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Welcome once again to our annual "first look" at the broadcast networks' offerings for the 2010-2011 season. Each day we'll walk you through one of the new series set to premiere next season (or one that didn't make the cut) and go over our initial impressions after viewing the pilot. Keep in mind that a lot can change from what's being screened right now - recasting, reshooting, etc. - but we still want to give you a heads up on what you should (and shouldn't) keep on your radar in the coming months. So enough of our rambling, on with the show!
[IMPORTANT NOTE: The following is based on the original sales presentation which was screened to us privately or supplied by a third party NOT an informational, not-for-review screener provided by the network in question.]
BREAKING IN (FOX)
(written by Adam F. Goldberg; directed by Seth Gordon; TRT: 20:47)
The network's description: No official description has been released...
What did they leave out? ...so everything.
The plot in a nutshell: Slacker Cameron (Bret Harrison) is more than content as a perpetual college student at Loyola Technical College. But after his grades-for-cash hacking operation is busted by Oz (Christian Slater) - the owner of Contra Security, a firm devoted to testing its clients' resistance to thieves - he's given two options: Oz can turn him into the university, who's acquired Contra's services, or Cameron can go to work for Contra itself. It seems Cameron is far more clever than he's ever been given credit for and his aptitude would make him a perfect fit for Contra. There however he's quickly ostracized by Josh (Trevor Moore), their intel/undercover guru, who's not thrilled about Cameron's threat to his top dog status; creeped out by Carol (Jennifer Irwin), the office manager; gets pranked by Cash (Alphonso McAuley), the resident techie/womanizer; and fails to charm Melanie (Odette Yustman), the company's lockpicker.
He'll have to win them all over however as he's appointed team leader for their latest mission: steal a silver Lamborghini from Mayfair Motors, a high-end automobile dealership. Said task comes with the additional caveat that if Cameron fails, he's out of a job and left alone to deal with his crimes against Loyola. In any case, he manages to rally the troops and the job is a success except for one small problem: Cameron, thanks to some purposely confusing suggestions by Josh, stole the car from Mayfield Motors, not Mayfair Motors. Now he not only has to break into Mayfair Motors but also return the current hot merchandise to Mayfield Motors. His solution: trick Eddie Gold (Jareb Dauplaise), the frat guy son of Mayfield's owner, into thinking he accidentally stole the car, and then just flat out rob Mayfair by breaking the front window. Ultimately it all works out as Cameron carves out his own niche on the team and takes his first steps into adulthood.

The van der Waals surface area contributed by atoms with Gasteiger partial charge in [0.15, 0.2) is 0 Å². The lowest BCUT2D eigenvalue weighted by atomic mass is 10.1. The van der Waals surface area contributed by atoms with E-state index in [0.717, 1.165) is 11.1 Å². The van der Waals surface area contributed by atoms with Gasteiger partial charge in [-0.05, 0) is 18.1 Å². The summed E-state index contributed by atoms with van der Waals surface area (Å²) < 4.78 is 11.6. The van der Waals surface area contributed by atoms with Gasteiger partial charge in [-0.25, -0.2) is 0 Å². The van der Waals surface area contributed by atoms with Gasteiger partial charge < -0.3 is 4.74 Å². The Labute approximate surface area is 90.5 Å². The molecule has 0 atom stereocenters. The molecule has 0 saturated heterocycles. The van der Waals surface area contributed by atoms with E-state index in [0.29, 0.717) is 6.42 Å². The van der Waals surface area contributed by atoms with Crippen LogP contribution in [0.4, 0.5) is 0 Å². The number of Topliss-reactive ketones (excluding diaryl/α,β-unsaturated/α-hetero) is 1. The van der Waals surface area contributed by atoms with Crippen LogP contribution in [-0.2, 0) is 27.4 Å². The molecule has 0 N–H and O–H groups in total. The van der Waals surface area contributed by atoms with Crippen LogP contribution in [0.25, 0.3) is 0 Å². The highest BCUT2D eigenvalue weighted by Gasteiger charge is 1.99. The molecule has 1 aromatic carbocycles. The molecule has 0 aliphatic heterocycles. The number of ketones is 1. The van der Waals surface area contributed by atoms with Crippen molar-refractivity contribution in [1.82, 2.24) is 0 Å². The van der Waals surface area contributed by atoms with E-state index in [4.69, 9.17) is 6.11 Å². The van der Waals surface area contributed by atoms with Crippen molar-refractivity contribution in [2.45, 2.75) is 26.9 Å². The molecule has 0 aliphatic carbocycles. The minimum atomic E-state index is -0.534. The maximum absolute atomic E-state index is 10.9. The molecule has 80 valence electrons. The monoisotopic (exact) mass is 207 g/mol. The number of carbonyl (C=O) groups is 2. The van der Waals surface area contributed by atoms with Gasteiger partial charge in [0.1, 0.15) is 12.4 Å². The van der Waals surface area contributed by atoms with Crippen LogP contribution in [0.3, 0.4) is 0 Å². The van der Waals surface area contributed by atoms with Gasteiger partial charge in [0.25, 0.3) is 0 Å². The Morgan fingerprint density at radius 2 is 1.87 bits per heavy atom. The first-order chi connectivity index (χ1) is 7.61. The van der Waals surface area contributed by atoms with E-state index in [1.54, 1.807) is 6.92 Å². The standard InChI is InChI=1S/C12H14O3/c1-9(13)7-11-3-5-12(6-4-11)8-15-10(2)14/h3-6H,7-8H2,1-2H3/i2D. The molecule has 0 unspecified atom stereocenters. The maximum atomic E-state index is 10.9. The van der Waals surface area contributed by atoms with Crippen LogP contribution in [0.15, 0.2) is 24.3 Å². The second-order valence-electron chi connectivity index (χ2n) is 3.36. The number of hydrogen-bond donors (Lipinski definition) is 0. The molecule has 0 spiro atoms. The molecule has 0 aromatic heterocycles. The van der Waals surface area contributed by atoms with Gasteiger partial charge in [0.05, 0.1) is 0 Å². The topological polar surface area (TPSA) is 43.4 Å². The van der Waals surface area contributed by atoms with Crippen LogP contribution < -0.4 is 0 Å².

What works: Slater appears to be having the time of his life as the cigar-chomping, wall-punching, Sky Mall-loving Oz while Harrison fits the manic slacker persona like a glove ("I'm just your average 27-year-old college student with 12 majors living the dream," he tells Melanie). And for the most part it gallops along rather entertainingly, a cameo by Michael Rosenbaum as Dutch, Melanie's high-energy, Humvee-driving, Natasha Bedingfield-listening, sells-clean-urine-on-eBay boyfriend being a standout.
What doesn't: On the flip side, it never really comes together as a show. The espionage elements are presented as the driving forces of the plot however they're ultimately played as an afterthought. (Oh no, big problem! Here's the solution! The end.) Furthermore, the few actual bones we are thrown in said area are just silly for the sake of silly (Josh as an undercover frat guy: "Sup Frat Daddy, name's Weezer. I'm a Beta Pi over at Kansas U. I was on a little frat-cation when I had a total frat-tastrophy. Any-rape..."). While obviously the show doesn't have to be set in the real world, by hyperstylizing their job it deflates the central stakes in the show: that Cameron has to succeed or he'll be turned into the authorities.
Like Cameron himself, the show doesn't seem to have any ambition beyond showing limp office pranks (Cash glues Cameron's desk to the ceiling, has his car turned upside down, all ending with him dropping the zing "Boom goes the dynamite"), serving up redundant flashbacks (not only was Cameron picked on now, but also high school, grade school, etc.) or remind us that all geeks love "Star Trek" and "Star Wars." When all's said and done though there's some stuff to like here...
The bottom line: ...I just wish I liked it a lot more.